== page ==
Implicit double dispatch

18 01 2008

While playing around with JCR and Scala I stumbled over JCR’s Value type. I wanted to be able to handle it in a type safe way by using Scala’s generics. This was not a problem until it came to collection of values. Here is a boiled down version of my problem not directly related to JCR. (The entire code is available on my code page under implicit double dispatch.

Scala allows for polymorphic methods by means of overloading:

def foo(s: String) { ... }
def foo(n: int) { ... }

Calling method foo with either a string or a integer argument will automatically result in a call to the method with the corresponding signature. However, this does not carry over to generic types:

def foo(x: List[String]) { ... }
def foo(x: List[int]) { ... }

Here the Scala compiler will complain about both methods having the same erasure. In a nutshell this means Scala (like Java) erases the type information from List and adds casts to the correct target type behind the scenes. However, this leaves us with the two methods having the same signature which is exactly what the compiler complains about.
If we want to handle lists of ints and strings in specific ways we could try the following:

def qoo[T](x: List[T]) {
  for(y <- x) {
    if (y.isInstanceOf&#91;String&#93;)
      println("Got a string: " + y.asInstanceOf&#91;String&#93;)
    else if (y.isInstanceOf&#91;int&#93;)
      println("Got a int: " + y.asInstanceOf&#91;int&#93;)
      error("Type mismatch")
But that way we scarify type safety. What we need is a way to restrict the actual types allowed for the type parameter T to int and string. We can not achieve this using <a href="">bounds</a> <a href="">since</a> int and string belong to disparate branches of the type lattice. However, in Scala generic type parameters can also be restricted by specifying a <a href="">view bound</a>. We can thus define

def foo[T <% Dispatcher&#91;T&#93;&#93;(x: T) { ... }
for some type Dispatcher&#91;T&#93;. Now foo can be called for any type which is convertible to type Dispatcher&#91;T&#93;. That is, the Scala compiler searches for <a href="">implicit methods</a> which take an argument of type T and return a Dispatcher[T]. If we supply such implicit conversion methods for lists of ints and lists of strings we will be able to call foo passing arguments of such types only.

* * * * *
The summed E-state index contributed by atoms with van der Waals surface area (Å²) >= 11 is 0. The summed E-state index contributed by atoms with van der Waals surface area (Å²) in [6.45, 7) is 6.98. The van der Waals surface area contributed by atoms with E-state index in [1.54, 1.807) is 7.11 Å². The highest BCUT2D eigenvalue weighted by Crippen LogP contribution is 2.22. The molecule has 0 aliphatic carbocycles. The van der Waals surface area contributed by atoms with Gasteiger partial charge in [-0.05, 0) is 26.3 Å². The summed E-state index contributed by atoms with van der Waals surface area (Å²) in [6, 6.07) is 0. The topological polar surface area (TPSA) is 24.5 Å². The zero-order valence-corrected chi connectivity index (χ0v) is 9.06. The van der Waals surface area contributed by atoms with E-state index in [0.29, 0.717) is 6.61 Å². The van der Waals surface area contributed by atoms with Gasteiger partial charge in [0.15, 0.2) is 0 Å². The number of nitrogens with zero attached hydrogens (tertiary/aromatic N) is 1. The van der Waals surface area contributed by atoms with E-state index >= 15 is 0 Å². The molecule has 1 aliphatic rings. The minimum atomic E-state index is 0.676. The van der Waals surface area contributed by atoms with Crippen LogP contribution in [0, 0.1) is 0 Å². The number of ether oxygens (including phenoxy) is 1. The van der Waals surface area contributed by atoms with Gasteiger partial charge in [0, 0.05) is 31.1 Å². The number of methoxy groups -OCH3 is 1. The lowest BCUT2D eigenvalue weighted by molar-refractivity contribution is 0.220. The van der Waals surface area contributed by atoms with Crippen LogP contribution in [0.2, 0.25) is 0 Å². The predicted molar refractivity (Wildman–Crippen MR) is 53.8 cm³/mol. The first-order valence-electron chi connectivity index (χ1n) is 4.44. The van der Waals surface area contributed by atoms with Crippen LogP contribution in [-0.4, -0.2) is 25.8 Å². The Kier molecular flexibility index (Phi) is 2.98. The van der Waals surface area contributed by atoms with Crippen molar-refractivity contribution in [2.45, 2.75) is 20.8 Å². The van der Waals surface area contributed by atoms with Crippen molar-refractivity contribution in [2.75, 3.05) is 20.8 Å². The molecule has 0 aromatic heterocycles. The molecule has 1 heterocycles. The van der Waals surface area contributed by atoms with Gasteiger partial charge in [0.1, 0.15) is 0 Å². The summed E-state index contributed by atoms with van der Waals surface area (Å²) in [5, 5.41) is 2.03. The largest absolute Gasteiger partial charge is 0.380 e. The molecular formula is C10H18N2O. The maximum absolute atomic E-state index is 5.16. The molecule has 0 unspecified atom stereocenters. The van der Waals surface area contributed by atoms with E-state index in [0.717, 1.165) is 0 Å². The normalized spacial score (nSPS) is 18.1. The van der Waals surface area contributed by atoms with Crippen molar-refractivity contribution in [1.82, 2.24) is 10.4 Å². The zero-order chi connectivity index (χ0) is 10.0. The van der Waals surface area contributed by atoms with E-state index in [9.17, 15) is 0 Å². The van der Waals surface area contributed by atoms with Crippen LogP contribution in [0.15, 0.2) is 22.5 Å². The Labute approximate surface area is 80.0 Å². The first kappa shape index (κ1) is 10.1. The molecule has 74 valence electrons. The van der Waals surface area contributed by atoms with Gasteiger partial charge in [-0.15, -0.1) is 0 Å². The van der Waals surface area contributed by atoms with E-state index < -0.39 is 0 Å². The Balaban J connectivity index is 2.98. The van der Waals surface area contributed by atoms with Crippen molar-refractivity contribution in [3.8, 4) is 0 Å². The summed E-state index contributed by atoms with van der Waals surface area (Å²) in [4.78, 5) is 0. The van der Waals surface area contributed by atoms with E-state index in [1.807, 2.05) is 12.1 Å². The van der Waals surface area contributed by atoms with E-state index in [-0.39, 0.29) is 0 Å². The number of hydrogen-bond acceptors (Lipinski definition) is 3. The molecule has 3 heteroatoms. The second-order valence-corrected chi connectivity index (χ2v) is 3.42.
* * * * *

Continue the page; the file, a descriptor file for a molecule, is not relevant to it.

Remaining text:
abstract class Dispatcher[T](value: T) {
  def select(switch: Switch)
  def dispatch(switch: Switch)

A Dispatcher[T] is involved in a double dispatch. First List[T] is (implicitly) converted to a Dispatcher[List[T]]. The select method of the latter converts each element of List[T] to a Dispatcher[T] instance an calls its dispatch method passing along a Switch instance.

trait Switch {
  def case_(s: String)
  def case_(n: int)

In the second step the dispatch method calls the case_ method on the Switch instance passing along the wrapped value. Finally we need the conversion methods for the implicit conversions:

implicit def string2Disp(value: String) = new Dispatcher(value){
def select(switch: Switch) {}
def dispatch(switch: Switch) {
implicit def int2Disp(value: int) = new Dispatcher(value){
def select(switch: Switch) {}
def dispatch(switch: Switch) {
implicit def list2Disp[T](value: List[T])(implicit x2Disp: T => Dispatcher[T]) =
new Dispatcher(value) {
def select(switch: Switch) {
for(x <- value) { x2Disp(x).dispatch(switch) } } def dispatch(switch: Switch) {} } [/sourcecode] Now we can use these conversions in the implementation of foo like this: [sourcecode language='java'] def foo[T <% Dispatcher[T]](x: T) { Switch { def case_(x: String) { println("Got a string " + x) } def case_(x: int) { println("Got a int " + x) } }) } [/sourcecode] Calling foo will now succeed only on lists of ints and lists of strings: [sourcecode language='java'] foo("11"::"12"::Nil) foo(12::5::Nil) foo(12.12::3.15::Nil) [/sourcecode] The first two lines will compile fine while on the third line the Scala compiler reports an error since it cannot find a matching implicit conversion from List[double]) to Dispatcher[List[double]]. If strings and ints provided for a dispatch mechanism by themselves, I could have saved me the trouble by just using these. Instead I had to mimic extension methods for the former using Scala’s Pimp my library pattern.




2 responses

8 02 2008
Implicit double dispatch revisited « Michid’s Weblog

[…] double dispatch revisited 8 02 2008 In my first post on this topic I showed how generic types can be treated polymorphically in Scala. I employed […]

31 05 2010
Working around type erasure ambiguities « Michid’s Weblog

[…] around type erasure ambiguities 30 05 2010 In an earlier post I already showed how to work around ambiguous method overloads resulting from type erasure. In a […]

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